PARIS — Despite claims that the fashion industry is embracing curvier bodies, the data suggests it could be guilty of what one expert calls “fat-washing”.
While a handful of plus-size models such as Paloma Elsesser have grabbed media attention in recent years, the figures show they remain a vanishingly small minority.
Vogue Business looked at 9,137 outfits unveiled during 219 shows in New York, London, Milan and Paris last season and found that 0.6 per cent were plus-size — defined as US size 14 or above, which is actually the average size for a woman in the United States — and only 3.8 per cent were size 6 to 12.
This means 95.6 per cent of outfits presented were in US sizes 0 to 4.
Dr Paolo Volonte, who teaches sociology of fashion in Milan, says brands use a few curvy models to deflect criticism.
Dr Volonte says the obsession with thinness dates back to the birth of industrial production techniques.
Previously, designers made clothes specific to individuals. In the mass production era, they use small templates which they scale up for larger sizes.
This only works up to a certain size, however, after which fat and muscle can change the shape of bodies in more complex ways.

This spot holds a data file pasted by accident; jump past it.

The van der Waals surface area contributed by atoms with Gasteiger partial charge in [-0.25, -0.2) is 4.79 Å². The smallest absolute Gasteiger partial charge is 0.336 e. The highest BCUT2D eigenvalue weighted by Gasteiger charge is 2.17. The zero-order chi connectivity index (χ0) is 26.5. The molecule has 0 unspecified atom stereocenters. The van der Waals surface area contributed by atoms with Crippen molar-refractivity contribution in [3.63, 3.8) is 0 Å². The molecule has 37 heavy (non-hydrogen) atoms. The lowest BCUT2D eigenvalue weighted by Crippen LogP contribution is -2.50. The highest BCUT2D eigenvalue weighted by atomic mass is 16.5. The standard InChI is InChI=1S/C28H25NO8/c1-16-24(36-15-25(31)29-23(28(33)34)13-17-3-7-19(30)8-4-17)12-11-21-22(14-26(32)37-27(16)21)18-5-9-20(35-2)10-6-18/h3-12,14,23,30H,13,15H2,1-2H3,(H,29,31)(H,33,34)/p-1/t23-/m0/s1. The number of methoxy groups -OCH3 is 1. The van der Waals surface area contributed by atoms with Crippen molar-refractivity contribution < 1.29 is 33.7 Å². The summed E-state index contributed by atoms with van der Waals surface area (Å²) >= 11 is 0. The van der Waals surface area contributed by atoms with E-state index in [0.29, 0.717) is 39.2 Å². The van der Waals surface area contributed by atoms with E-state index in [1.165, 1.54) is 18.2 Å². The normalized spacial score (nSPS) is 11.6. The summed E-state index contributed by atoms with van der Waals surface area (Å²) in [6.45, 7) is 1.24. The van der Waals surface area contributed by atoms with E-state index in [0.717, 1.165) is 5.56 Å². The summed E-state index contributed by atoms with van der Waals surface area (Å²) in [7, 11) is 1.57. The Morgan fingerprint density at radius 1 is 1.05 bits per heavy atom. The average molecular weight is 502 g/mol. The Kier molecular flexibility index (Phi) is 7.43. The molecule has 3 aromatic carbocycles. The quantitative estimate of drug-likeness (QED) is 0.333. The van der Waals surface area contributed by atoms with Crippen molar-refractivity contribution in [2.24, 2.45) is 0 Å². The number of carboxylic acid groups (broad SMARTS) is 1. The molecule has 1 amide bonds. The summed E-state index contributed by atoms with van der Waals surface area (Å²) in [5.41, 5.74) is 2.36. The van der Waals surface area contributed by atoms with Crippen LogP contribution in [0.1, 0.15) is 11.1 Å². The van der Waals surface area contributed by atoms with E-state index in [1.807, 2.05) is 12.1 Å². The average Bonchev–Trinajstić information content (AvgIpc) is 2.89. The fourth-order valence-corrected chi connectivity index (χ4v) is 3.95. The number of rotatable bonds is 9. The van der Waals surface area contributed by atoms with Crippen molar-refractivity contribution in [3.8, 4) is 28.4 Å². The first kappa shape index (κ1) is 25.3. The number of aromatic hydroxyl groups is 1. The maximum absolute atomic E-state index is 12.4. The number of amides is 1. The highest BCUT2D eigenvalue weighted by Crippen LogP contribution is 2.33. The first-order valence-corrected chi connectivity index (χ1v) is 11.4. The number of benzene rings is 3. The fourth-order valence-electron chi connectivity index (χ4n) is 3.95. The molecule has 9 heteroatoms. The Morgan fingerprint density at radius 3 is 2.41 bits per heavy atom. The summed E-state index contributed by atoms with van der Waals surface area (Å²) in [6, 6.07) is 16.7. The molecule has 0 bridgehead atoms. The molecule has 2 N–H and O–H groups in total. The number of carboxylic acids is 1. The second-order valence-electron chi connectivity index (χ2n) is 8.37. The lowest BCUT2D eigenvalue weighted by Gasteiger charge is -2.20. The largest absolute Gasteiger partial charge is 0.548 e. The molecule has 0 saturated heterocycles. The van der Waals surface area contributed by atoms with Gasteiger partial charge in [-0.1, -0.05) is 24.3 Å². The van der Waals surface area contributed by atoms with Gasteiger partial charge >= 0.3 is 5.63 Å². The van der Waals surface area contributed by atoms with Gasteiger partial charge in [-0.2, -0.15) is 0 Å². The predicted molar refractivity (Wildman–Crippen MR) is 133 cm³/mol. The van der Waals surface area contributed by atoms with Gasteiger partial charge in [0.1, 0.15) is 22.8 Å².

“It is much more expensive to produce and sell clothing in higher sizes and requires more expertise,” said Dr Volonte.
At the same time, thinness became firmly associated with wealth — having the time and money to work on your body — an aspiration that has been deeply entrenched by advertising and the day-to-day practices of the fashion industry.
‘A FANTASY WORLD’
There have been efforts to change things since the early 2000s when fears spread that size-zero models were encouraging anorexia in young people.
Since 2017, France has required models to pass medical examinations, while the country’s two biggest luxury conglomerates, LVMH and Kering, signed charters vowing to stop using size-zero models.
But with sizes varying from one brand to the next, this is hard to enforce.
Designers are as trapped in the status quo as everyone else.